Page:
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Art Break with Elizabeth Karsch
Guild Hall invites you into the studios of our closest artist friends and supporters for a weekly art break. Utilizing simple materials found at home, learners of all ages will explore new ways of bringing creativity into their everyday by virtually visiting and creating with an East End artist.
In this episode, join artist Elizabeth Karsch and her family for a workshop on artist release:
“Navigating through life’s challenges can be difficult, especially while we shelter at home, but mark-making offers a simple way to tap into and release some of the feelings we’re experiencing. Making quick pencil lines, painting smooth brush strokes, or smudging charcoal onto paper offers a physical release of our internal chatter and a bit of therapeutic relief. We might “map out” a feeling with compositional arrangements, or paint a certain color to represent someone we long for. There are no mistakes because it’s all about the process, and a funny-looking mark or an unintentional drip of paint will offer a new way to look at the situation. Paint it over, tear it up, or leave it alone to ponder its possibilities…”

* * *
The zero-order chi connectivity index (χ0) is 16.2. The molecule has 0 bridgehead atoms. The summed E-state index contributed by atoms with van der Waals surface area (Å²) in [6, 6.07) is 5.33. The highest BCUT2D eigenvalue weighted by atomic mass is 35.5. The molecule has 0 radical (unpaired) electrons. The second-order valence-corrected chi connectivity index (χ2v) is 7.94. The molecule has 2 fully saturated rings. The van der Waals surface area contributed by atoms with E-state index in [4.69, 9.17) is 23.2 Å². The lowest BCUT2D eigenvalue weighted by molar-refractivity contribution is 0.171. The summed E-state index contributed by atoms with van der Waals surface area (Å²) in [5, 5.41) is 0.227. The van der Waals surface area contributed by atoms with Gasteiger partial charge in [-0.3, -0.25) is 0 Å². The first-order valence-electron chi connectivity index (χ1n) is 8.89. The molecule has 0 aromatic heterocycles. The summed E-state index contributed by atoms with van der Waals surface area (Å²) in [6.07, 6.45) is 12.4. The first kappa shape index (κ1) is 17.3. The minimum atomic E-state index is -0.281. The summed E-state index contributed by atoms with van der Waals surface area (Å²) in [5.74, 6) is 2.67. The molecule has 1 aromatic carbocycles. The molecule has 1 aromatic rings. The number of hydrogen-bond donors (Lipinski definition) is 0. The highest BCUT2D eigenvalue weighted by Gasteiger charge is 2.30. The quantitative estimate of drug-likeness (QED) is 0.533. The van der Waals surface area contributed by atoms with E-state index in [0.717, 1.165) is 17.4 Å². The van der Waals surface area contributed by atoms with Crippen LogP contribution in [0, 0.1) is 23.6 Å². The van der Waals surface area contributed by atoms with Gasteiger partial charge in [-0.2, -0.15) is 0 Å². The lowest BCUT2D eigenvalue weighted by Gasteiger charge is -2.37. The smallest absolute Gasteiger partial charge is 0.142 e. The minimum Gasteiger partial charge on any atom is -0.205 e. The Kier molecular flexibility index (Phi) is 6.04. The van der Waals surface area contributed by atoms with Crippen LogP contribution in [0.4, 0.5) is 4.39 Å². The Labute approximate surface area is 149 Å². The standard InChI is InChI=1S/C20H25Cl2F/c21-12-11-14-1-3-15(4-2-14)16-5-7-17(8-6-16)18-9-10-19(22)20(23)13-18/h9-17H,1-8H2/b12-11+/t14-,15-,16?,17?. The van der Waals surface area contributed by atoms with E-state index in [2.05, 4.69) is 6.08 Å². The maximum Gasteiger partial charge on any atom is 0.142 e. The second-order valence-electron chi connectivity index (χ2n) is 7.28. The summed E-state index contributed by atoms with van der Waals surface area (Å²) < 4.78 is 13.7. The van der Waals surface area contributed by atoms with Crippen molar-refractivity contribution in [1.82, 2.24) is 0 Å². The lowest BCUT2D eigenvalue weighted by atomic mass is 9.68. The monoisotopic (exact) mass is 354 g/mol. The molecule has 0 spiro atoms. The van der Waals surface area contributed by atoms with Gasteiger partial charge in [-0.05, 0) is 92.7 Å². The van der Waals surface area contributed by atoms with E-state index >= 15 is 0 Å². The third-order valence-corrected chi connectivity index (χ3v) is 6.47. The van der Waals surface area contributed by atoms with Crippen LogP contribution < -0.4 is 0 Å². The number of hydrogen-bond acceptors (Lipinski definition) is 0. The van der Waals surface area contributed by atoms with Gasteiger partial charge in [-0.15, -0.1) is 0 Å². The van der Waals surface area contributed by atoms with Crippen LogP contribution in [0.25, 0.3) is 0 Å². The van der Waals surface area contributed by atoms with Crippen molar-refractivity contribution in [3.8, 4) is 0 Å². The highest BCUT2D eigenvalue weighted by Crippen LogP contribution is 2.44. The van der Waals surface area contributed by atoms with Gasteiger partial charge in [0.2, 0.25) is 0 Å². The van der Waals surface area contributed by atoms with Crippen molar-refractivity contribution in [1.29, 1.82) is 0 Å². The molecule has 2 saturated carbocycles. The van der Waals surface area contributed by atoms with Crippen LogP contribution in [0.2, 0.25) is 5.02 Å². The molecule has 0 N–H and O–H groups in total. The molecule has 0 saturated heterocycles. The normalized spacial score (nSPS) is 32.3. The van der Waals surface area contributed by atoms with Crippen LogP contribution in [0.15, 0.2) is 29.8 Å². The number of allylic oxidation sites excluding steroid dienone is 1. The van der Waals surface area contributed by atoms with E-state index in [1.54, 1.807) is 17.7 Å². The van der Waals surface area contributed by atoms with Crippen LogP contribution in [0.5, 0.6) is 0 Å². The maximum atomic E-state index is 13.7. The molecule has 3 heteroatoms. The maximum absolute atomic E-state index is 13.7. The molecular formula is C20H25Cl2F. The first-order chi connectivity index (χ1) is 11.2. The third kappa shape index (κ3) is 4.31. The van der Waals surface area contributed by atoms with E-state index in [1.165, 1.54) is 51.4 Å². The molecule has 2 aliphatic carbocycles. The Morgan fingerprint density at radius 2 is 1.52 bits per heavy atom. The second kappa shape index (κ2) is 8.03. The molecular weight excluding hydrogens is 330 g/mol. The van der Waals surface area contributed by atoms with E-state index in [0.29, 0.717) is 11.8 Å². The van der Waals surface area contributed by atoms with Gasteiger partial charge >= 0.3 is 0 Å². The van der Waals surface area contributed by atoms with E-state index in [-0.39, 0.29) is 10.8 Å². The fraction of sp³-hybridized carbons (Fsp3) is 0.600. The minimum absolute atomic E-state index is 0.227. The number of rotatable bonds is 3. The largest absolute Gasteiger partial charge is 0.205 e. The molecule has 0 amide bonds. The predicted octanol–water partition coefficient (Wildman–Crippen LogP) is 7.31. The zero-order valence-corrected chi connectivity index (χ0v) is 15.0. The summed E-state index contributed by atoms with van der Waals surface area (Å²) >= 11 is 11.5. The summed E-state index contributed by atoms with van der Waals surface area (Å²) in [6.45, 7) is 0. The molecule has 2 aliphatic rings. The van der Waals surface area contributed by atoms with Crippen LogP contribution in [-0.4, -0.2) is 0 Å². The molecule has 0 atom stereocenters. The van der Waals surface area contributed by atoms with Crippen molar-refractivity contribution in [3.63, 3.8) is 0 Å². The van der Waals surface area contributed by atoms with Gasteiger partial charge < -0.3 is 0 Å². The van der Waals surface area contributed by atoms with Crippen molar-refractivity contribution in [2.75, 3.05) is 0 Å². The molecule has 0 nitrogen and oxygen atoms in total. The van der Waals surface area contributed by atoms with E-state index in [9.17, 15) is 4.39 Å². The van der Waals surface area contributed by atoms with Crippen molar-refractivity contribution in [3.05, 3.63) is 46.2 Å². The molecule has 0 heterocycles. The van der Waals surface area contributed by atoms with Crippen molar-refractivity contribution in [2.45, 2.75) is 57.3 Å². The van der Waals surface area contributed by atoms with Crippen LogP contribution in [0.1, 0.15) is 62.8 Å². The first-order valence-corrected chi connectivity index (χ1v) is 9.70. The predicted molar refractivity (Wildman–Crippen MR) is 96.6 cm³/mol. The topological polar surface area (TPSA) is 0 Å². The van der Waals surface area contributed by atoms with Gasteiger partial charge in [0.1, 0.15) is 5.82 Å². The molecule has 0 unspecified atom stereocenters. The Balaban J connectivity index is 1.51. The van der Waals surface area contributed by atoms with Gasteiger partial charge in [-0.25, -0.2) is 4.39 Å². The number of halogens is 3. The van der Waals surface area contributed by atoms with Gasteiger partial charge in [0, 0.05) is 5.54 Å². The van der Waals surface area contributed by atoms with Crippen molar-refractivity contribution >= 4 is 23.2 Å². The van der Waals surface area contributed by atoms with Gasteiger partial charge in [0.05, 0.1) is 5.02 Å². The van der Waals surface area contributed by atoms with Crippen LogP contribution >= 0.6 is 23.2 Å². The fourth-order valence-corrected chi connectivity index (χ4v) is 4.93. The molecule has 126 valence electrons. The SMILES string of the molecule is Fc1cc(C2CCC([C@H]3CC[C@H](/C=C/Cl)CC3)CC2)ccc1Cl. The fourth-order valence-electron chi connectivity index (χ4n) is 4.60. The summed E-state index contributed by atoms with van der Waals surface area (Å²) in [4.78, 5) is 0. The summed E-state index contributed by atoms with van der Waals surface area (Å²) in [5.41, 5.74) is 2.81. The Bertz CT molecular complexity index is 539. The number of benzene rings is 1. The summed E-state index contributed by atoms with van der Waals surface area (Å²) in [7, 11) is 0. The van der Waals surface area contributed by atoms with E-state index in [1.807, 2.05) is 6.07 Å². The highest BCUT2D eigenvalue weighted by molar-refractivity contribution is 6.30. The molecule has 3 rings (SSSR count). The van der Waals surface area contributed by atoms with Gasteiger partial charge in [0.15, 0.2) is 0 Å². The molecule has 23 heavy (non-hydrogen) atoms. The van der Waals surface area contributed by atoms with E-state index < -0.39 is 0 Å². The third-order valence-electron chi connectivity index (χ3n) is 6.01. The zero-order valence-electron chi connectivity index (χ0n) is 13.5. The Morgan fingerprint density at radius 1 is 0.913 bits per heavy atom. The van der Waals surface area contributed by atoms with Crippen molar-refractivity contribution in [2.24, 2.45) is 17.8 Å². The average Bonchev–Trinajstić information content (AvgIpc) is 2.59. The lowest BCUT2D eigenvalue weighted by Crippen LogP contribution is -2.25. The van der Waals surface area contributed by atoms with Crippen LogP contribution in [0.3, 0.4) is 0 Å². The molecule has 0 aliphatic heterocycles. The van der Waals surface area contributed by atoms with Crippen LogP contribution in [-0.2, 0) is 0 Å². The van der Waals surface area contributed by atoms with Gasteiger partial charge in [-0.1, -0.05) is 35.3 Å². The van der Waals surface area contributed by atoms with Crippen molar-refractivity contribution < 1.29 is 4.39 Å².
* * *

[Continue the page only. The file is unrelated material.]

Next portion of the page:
- paper, cardboard, or other flat surface to paint/draw on
- any paint (watercolor, acrylic, old house paint)
- colored pencils or crayons
- pastels or charcoal (if available)
- dishtowel or rag
New episodes, led by a different artist, will be posted on our website and Instagram each Friday afternoon at 1pm. If you post your art to social media, be sure to hashtag it with #GHARTBREAK
Elizabeth Karsch is a visual artist in Sag Harbor, NY. Born in New York City in 1980 and raised on Long Island, Karsch is a 2002 graduate of Skidmore College, Saratoga Springs NY, and studied at Studio Art Centers International in Florence, Italy. She has lived on the East End since 2004 and finds the dramatic shifts of energy in the region to influence her work heavily; from the quiet solitude of winter months to the intensity of the summer frenzy, her mixed-media paintings are reflections of the world around her and she channels this energy into the marks on each page. Color, line and form is an alternative language for the artist, as she uses her studio process to work through personal challenges and to create visual manifestations of her mind's internal chatter.